Search Mailing List Archives
[liberationtech] It's about time we publicly declared privacy was never dead.
companys at stanford.edu
Wed Nov 6 07:07:57 PST 2013
These messages are personal replies that have little to do with
technology, other than the references to open source. Let's steer the
discussion back to "how information technology can be used to defend
human rights, improve governance, empower the poor, promote economic
development, and pursue a variety of other social goods."
One of the List Moderators
On Wed, Nov 6, 2013 at 5:31 AM, Moon Jones <mjones at pencil.allmail.net> wrote:
> Shava Nerad:
>> On Nov 5, 2013 8:32 PM, "Moon Jones" <mjones at pencil.allmail.net>
>>> Shava Nerad:
>>>> If these young people could dream together, on and offline, some
>>>> hero's journey -- to change their world reasonably peacefully,
>>>> fighting dragons, taking all that world building F&SF they love
>>>> and putting that modeling to work IRL?
>>> Sounds like a Stalinist/1984 goal. I find your stance puzzling. You
>>> seem to be against the current political way, yet you are pushing
>>> for a far more totalitarian society.
>> How do you see that? I see this as a continuation of the work of
>> movements such as the SCLC and the poor people's movement that
>> followed. Were those totalitarian?
> People don't dream together. People dream in their own ways. But they
> can unite for a common goal. Stalin, Christianity, Islam make people
> dream together. To paraphrase Mr. Carlin: because you have to be asleep
> to believe it. Sure, they can agree and work together. But leave the
> dream. An atheist can be against school prayer or the exhibition of
> christian sex toys on walls. So does a minority Muslim. While a
> Christian belonging to a different sect might be against that prayer,
> but might be for the exhibition. Dreaming together sounds like
> brainwashing, although I dislike the term.
>> Governments work to make us distrust popular movements because they
>> can effect reforms. Public education, 40-hour work weeks, public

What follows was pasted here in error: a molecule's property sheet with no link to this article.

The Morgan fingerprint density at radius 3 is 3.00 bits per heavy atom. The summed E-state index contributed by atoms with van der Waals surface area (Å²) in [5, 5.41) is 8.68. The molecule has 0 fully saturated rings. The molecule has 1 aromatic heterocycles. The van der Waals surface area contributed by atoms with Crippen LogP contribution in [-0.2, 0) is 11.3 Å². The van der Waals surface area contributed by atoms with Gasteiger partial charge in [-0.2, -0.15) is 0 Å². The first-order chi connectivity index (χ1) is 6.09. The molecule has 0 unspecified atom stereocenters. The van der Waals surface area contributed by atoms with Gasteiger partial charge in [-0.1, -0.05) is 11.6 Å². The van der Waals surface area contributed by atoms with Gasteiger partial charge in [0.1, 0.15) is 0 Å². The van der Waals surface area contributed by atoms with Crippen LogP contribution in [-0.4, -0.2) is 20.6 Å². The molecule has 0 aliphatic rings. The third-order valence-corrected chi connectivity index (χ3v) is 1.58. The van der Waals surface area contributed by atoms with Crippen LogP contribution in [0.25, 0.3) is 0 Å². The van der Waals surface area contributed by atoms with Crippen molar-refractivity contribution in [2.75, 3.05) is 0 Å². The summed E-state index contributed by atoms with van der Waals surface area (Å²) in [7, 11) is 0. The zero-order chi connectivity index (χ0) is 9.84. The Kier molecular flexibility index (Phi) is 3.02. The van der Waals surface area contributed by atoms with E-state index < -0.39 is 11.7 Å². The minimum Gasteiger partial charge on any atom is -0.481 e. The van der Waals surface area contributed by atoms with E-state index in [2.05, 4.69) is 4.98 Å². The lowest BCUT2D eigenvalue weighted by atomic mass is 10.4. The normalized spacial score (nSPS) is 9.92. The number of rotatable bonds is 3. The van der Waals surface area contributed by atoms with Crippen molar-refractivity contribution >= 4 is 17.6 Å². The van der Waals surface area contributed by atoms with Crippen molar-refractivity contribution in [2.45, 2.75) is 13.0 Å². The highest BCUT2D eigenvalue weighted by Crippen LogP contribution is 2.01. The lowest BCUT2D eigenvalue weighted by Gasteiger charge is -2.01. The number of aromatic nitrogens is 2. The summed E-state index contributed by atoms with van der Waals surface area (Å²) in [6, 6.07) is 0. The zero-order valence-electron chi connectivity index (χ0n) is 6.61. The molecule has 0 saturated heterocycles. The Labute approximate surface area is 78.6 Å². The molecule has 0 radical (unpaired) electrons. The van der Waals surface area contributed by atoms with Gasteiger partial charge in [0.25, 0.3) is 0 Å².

>> libraries, womens sufferage, civil rights, divestiture, (cc), FOSS.
>> Are these Stalinist?
> A government is a group of people guided by some rules. Same goes for
> the Middle Age guilds. Making an abstraction, a totem out such an entity
> is only making things worse for you. But, sure, you can start your own
> religion based on that. So you do have advantages and disadvantages,
> like with any other stance.
> A government, or more DO NOT work. People do. And people means many.
> Each with a personal agenda. Work with them and you can find your way.
> Fight the «Government» and you'd be Don Quichotte.
> Changing from conspiracy theory and venerating a virtual totem pole, to
> proven social progress is just another propagandist trick. Sorry. I'm
> not saying you are evil or that you are trying to trick people. As a
> matter of fact, most people I've met over the years are not even vaguely
> aware of the techniques they employ. They just know they are effective.
> And, like with any other job they do their best to do it better.
> To make things even more complicated, although the source of those
> social advancements you mention were not from the Soviet Union, and had
> no connection with Stalin or Lenin, they were brought in about a third
> of the World because of their actions. Russian peasants were very close
> to slavery. Same went for the workers. Those not killed by the regime,
> got things Americans (of US) can only dream of: 40–hour work week, paid
> sick leave, paid leave days, universal healthcare, gratis healthcare,
> social housing, social support for the one working, but also for the
> family, and so on. In a society a few centuries behind the rest of
> Europe, Stalinism brought reproductive rights to the women and helped a
> bit with raising the children. In an illiterate empire they brought
> reading, writing and libraries. So they were a factor of progress. Which
> does not make Stalinism, Leninism or Maoism any less totalitarian.
>> It might suggest this list comprises a list of interested parties.
>> Why are you here? This field has been my vocational center for two
>> decades, arguably three-ish.
> I subscribed because of a talk that spilled over some other mailing list
> I read. I admit, I never spent the time to read. I merely wanted to get
> my reward, meaning the discussion I was after. Pretty much like clicking
> «I agree» on a form printed on my screen.
>> Seems we both care about it. I hope you don't have to protect the
>> net from me. Heh…